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03/17/98- Updated 09:28 AM ET

GOP plans new campaign finance bill

WASHINGTON - In the latest battle over campaign-related legislation, Senate Republicans are angling to block the Federal Communications Commission from giving candidates free or lower-cost broadcast time.

The provision, included in a measure that provides funds for recent natural disasters and overseas military operations, is likely to draw objections from Democrats when the Senate Appropriations Committee debates the issue Tuesday.

"We shouldn't be in the business of telling the FCC under these circumstances what they can and cannot do, because the law is pretty clear - that they have the authority to do this," Senate Democratic Leader Tom Daschle told reporters Monday.

"And I guess what I would warn my Republican colleagues, if they want to get back into campaign finance reform, I can't think of a faster way and a better way to do it," added the South Dakota lawmaker. He said if Republicans insisted on their FCC-related provision, Democrats would consider offering other campaign finance-related amendments to the bill when it reaches the Senate floor.

The FCC is drafting proposals at President Clinton's request that would require broadcasters either to provide free time or give deeper discounts on ads than they do now. Republican critics say lawmakers should have the final say over the issue.

The GOP move comes in the wake of the failure of campaign finance legislation to get past a Republican-led filibuster in the Senate. Most GOP lawmakers opposed a centerpiece of the bill, which would have banned the unlimited, loosely regulated donations to national political parties known as soft money.

Ironically, House Republican leaders have evidently concluded they must include a soft money ban in legislation they are drafting for floor consideration, even though they oppose the provision. Otherwise, according to GOP officials who spoke on condition of anonymity, the leaders fear they would lose control of the issue to Democrats as well as members of the GOP rank and file who favor fundamental changes in the system for financing campaigns.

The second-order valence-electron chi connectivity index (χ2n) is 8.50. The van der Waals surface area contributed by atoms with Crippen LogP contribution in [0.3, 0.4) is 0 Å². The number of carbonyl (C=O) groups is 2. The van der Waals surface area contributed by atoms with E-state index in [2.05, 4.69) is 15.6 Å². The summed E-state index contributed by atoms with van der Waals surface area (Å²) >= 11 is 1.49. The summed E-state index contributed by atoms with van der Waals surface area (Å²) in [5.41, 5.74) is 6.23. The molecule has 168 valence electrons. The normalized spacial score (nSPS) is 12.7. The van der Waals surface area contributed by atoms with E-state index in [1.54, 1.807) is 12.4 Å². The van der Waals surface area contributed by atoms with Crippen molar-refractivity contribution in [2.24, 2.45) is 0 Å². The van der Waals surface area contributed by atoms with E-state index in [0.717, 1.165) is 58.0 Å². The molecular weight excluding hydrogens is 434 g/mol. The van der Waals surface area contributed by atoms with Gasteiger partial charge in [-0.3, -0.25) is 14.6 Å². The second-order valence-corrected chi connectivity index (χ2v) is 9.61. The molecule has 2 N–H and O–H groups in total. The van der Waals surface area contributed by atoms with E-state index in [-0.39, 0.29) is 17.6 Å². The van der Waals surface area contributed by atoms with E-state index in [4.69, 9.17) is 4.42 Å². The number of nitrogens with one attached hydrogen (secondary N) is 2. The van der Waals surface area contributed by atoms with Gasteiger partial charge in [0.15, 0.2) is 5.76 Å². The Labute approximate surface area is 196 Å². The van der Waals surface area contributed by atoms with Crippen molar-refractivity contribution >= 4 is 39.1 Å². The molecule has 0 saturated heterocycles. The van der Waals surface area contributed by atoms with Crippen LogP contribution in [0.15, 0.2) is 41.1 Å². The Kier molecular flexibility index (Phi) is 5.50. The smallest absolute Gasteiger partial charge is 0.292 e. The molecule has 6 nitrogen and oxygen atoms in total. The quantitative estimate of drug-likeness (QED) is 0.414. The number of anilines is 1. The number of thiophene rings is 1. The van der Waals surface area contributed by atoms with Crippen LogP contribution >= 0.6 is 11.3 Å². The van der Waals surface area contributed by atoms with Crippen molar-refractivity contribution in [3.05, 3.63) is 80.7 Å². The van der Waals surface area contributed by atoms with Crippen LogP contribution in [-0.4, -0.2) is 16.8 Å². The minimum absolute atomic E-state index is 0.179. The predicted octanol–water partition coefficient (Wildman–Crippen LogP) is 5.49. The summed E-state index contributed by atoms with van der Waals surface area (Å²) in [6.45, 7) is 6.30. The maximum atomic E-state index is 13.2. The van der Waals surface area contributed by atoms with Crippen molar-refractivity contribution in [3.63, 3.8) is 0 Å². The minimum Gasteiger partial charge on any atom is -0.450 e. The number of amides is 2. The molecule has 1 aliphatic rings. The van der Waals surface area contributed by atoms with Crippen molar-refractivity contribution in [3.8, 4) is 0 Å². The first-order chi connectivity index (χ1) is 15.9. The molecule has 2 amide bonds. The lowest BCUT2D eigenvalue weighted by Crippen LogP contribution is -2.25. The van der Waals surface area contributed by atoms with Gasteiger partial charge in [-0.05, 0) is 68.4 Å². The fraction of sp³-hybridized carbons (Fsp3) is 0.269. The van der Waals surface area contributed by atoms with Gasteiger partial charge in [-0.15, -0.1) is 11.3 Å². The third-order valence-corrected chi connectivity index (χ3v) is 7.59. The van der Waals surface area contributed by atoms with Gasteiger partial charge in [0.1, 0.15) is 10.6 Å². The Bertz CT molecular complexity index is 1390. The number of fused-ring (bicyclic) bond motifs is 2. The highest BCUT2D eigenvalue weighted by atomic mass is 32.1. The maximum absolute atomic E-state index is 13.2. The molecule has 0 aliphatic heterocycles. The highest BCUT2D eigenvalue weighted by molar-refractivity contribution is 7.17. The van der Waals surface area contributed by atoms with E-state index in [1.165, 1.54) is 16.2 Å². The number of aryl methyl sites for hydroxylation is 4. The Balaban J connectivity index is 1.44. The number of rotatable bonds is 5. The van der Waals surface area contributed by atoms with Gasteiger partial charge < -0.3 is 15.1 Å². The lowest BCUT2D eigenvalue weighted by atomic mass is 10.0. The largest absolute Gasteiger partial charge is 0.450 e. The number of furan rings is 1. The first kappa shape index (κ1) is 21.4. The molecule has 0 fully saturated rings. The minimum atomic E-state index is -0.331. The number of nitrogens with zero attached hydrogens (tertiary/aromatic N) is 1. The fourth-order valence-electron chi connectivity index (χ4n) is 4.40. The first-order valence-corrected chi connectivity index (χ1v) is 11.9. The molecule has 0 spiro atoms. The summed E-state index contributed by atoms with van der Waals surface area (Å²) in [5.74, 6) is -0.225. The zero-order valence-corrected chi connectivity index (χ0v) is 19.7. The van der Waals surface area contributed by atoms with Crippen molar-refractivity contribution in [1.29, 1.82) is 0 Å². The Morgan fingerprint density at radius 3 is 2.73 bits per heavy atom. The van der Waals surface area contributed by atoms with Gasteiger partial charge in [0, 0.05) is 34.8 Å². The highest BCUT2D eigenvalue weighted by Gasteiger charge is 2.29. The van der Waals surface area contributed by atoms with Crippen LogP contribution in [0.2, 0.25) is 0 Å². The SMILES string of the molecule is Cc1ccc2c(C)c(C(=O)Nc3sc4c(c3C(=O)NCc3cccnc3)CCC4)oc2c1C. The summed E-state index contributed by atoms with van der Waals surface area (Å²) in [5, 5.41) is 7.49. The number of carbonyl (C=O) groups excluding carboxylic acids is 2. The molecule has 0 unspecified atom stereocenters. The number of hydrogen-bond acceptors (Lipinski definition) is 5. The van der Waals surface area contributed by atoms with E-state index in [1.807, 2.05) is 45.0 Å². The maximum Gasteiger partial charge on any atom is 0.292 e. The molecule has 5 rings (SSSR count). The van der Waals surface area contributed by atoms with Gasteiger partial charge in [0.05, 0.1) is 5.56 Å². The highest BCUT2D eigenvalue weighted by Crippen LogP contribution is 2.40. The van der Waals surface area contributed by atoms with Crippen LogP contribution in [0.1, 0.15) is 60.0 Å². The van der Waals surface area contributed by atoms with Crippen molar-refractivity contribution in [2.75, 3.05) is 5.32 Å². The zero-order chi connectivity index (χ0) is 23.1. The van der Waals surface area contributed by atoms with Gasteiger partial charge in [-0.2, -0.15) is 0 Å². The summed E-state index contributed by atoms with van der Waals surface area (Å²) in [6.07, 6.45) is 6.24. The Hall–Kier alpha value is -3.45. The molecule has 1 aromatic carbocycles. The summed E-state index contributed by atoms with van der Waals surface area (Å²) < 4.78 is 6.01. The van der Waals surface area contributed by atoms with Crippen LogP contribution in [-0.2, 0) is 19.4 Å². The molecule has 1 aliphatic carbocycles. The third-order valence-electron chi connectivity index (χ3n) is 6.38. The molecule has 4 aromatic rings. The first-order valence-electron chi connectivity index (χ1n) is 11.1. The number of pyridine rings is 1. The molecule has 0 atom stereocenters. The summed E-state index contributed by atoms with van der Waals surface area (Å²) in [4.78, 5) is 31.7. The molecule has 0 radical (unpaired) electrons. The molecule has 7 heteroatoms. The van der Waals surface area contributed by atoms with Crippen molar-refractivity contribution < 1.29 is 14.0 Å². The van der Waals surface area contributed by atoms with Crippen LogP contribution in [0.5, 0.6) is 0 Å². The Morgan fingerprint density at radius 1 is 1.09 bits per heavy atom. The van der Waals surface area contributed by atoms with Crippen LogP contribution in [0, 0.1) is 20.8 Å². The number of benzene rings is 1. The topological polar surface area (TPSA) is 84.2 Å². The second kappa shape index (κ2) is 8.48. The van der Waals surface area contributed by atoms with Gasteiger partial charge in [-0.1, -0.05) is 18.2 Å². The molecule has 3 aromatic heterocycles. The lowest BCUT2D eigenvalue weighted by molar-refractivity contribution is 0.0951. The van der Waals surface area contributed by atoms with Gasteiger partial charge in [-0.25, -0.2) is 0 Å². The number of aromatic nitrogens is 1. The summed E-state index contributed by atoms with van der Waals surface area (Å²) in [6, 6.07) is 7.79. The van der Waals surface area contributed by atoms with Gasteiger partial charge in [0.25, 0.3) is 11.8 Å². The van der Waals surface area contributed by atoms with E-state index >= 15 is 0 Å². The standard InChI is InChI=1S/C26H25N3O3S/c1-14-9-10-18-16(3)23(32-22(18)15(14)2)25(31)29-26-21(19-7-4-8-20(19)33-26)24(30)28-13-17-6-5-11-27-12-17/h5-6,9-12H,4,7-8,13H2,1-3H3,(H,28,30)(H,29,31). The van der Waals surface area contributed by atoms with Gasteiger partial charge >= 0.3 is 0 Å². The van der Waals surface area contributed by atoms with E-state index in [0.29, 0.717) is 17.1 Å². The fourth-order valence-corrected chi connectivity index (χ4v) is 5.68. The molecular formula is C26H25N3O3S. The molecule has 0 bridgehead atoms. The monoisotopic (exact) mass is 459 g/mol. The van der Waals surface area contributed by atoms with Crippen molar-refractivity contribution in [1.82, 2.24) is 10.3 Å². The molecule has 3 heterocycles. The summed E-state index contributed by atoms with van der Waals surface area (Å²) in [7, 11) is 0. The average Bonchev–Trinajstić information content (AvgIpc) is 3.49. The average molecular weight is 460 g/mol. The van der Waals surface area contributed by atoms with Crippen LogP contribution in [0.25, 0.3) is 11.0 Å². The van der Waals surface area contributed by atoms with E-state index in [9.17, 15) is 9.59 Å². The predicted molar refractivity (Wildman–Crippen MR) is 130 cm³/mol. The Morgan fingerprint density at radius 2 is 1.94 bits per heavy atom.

"The trick is to make sure a Democratic campaign finance reform bill doesn't pass the House," said one Republican lawmaker, speaking on condition of anonymity.

GOP officials, also speaking on condition of anonymity, said the emerging legislation would also curtail union political activity by requiring organized labor to obtain written consent of individual members before spending their dues money on campaign activities. Republicans have dubbed this provision "paycheck protection," although Democrats say it is a thinly veiled attempt to wreak revenge on the AFL-CIO, which tried to topple the GOP congressional majority in the 1996 elections.

These GOP sources also said the measure would allow individuals to donate larger sums to candidates of their choice than under current law. In addition, it probably would include a provision permitting local election officials to seek verification of citizenship of prospective voters.

The prospects for passage of such a measure would be uncertain, these officials acknowledge. Many Republicans are likely to oppose it because of the ban on "soft money" that corporations, unions and wealthy individuals make to the parties, they say. Many Democrats would probably oppose the curb on union campaign activity as well as citizenship verification.

In the House, where the rules forbid a filibuster, Speaker Newt Gingrich, R-Ga., and other leaders have evidently concluded they need to insert the ban on soft money into their bill in order to hold the support of reform-minded Republicans for critical procedural votes on the floor.

Current plans call for the measure to be considered on the House floor within the next two weeks, although that timetable could slip, officials said.

By The Associated Press

Copyright 1998 Associated Press. All rights reserved. This material may not be published, broadcast, rewritten or redistributed.

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